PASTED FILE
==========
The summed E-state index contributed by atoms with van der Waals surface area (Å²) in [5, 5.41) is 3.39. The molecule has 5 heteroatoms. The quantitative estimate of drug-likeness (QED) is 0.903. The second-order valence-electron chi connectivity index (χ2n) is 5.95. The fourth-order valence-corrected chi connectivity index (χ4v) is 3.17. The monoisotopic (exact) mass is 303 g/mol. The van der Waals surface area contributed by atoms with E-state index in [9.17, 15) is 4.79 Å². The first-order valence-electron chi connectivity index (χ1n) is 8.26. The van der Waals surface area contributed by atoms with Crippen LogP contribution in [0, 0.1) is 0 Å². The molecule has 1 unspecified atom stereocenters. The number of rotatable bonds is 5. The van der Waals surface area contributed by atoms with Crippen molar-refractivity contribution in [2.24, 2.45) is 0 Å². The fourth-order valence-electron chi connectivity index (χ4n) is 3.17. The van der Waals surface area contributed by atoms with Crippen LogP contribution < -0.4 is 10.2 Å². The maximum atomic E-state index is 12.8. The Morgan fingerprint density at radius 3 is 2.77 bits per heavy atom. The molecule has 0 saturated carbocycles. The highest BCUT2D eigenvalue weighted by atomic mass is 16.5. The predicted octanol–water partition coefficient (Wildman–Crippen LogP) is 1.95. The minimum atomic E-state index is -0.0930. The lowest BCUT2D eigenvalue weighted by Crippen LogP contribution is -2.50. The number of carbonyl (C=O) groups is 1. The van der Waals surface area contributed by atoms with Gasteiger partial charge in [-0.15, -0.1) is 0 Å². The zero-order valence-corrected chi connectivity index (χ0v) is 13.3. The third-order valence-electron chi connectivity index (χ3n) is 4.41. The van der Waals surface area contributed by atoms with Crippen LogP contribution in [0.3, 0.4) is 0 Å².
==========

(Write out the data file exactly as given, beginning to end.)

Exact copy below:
The summed E-state index contributed by atoms with van der Waals surface area (Å²) in [5, 5.41) is 3.39. The molecule has 5 heteroatoms. The quantitative estimate of drug-likeness (QED) is 0.903. The second-order valence-electron chi connectivity index (χ2n) is 5.95. The fourth-order valence-corrected chi connectivity index (χ4v) is 3.17. The monoisotopic (exact) mass is 303 g/mol. The van der Waals surface area contributed by atoms with E-state index in [9.17, 15) is 4.79 Å². The first-order valence-electron chi connectivity index (χ1n) is 8.26. The van der Waals surface area contributed by atoms with Crippen LogP contribution in [0, 0.1) is 0 Å². The molecule has 1 unspecified atom stereocenters. The number of rotatable bonds is 5. The van der Waals surface area contributed by atoms with Crippen molar-refractivity contribution in [2.24, 2.45) is 0 Å². The fourth-order valence-electron chi connectivity index (χ4n) is 3.17. The van der Waals surface area contributed by atoms with Crippen LogP contribution < -0.4 is 10.2 Å². The maximum atomic E-state index is 12.8. The Morgan fingerprint density at radius 3 is 2.77 bits per heavy atom. The molecule has 0 saturated carbocycles. The highest BCUT2D eigenvalue weighted by atomic mass is 16.5. The predicted octanol–water partition coefficient (Wildman–Crippen LogP) is 1.95. The minimum atomic E-state index is -0.0930. The lowest BCUT2D eigenvalue weighted by Crippen LogP contribution is -2.50. The number of carbonyl (C=O) groups is 1. The van der Waals surface area contributed by atoms with Gasteiger partial charge in [-0.15, -0.1) is 0 Å². The zero-order valence-corrected chi connectivity index (χ0v) is 13.3. The third-order valence-electron chi connectivity index (χ3n) is 4.41. The van der Waals surface area contributed by atoms with Crippen LogP contribution in [0.3, 0.4) is 0 Å².